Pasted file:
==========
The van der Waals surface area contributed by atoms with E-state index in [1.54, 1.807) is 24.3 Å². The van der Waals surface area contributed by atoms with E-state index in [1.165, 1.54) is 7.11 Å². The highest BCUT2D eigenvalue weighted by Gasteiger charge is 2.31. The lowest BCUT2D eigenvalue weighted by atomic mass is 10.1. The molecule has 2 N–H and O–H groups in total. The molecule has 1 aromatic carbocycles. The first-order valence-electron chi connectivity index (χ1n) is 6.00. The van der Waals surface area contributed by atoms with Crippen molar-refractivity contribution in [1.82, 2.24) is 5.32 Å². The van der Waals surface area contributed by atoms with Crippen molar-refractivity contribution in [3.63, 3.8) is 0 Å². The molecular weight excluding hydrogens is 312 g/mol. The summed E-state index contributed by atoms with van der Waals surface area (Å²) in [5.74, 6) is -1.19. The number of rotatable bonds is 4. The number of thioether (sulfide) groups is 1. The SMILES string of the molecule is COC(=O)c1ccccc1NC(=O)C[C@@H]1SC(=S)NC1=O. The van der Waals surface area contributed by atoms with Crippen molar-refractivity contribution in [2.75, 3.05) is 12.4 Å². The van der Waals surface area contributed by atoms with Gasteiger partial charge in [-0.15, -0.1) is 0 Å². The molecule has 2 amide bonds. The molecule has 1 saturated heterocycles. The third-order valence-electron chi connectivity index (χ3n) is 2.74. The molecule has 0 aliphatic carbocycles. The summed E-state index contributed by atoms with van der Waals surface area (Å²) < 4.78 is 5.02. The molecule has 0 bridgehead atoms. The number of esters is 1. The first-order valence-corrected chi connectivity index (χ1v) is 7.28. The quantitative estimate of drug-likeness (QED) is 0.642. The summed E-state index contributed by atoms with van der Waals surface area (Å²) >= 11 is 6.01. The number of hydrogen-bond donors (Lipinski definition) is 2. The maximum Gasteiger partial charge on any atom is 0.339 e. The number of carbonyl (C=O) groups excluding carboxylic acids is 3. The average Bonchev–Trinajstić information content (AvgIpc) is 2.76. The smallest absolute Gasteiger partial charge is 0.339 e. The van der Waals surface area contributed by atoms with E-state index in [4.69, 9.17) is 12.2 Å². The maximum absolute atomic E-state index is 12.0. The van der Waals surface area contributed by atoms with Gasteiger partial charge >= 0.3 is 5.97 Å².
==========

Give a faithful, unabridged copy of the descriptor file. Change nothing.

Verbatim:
The van der Waals surface area contributed by atoms with E-state index in [1.54, 1.807) is 24.3 Å². The van der Waals surface area contributed by atoms with E-state index in [1.165, 1.54) is 7.11 Å². The highest BCUT2D eigenvalue weighted by Gasteiger charge is 2.31. The lowest BCUT2D eigenvalue weighted by atomic mass is 10.1. The molecule has 2 N–H and O–H groups in total. The molecule has 1 aromatic carbocycles. The first-order valence-electron chi connectivity index (χ1n) is 6.00. The van der Waals surface area contributed by atoms with Crippen molar-refractivity contribution in [1.82, 2.24) is 5.32 Å². The van der Waals surface area contributed by atoms with Crippen molar-refractivity contribution in [3.63, 3.8) is 0 Å². The molecular weight excluding hydrogens is 312 g/mol. The summed E-state index contributed by atoms with van der Waals surface area (Å²) in [5.74, 6) is -1.19. The number of rotatable bonds is 4. The number of thioether (sulfide) groups is 1. The SMILES string of the molecule is COC(=O)c1ccccc1NC(=O)C[C@@H]1SC(=S)NC1=O. The van der Waals surface area contributed by atoms with Crippen molar-refractivity contribution in [2.75, 3.05) is 12.4 Å². The van der Waals surface area contributed by atoms with Gasteiger partial charge in [-0.15, -0.1) is 0 Å². The molecule has 2 amide bonds. The molecule has 1 saturated heterocycles. The third-order valence-electron chi connectivity index (χ3n) is 2.74. The molecule has 0 aliphatic carbocycles. The summed E-state index contributed by atoms with van der Waals surface area (Å²) < 4.78 is 5.02. The molecule has 0 bridgehead atoms. The number of esters is 1. The first-order valence-corrected chi connectivity index (χ1v) is 7.28. The quantitative estimate of drug-likeness (QED) is 0.642. The summed E-state index contributed by atoms with van der Waals surface area (Å²) >= 11 is 6.01. The number of hydrogen-bond donors (Lipinski definition) is 2. The maximum Gasteiger partial charge on any atom is 0.339 e. The number of carbonyl (C=O) groups excluding carboxylic acids is 3. The average Bonchev–Trinajstić information content (AvgIpc) is 2.76. The smallest absolute Gasteiger partial charge is 0.339 e. The van der Waals surface area contributed by atoms with E-state index in [4.69, 9.17) is 12.2 Å². The maximum absolute atomic E-state index is 12.0. The van der Waals surface area contributed by atoms with Gasteiger partial charge >= 0.3 is 5.97 Å².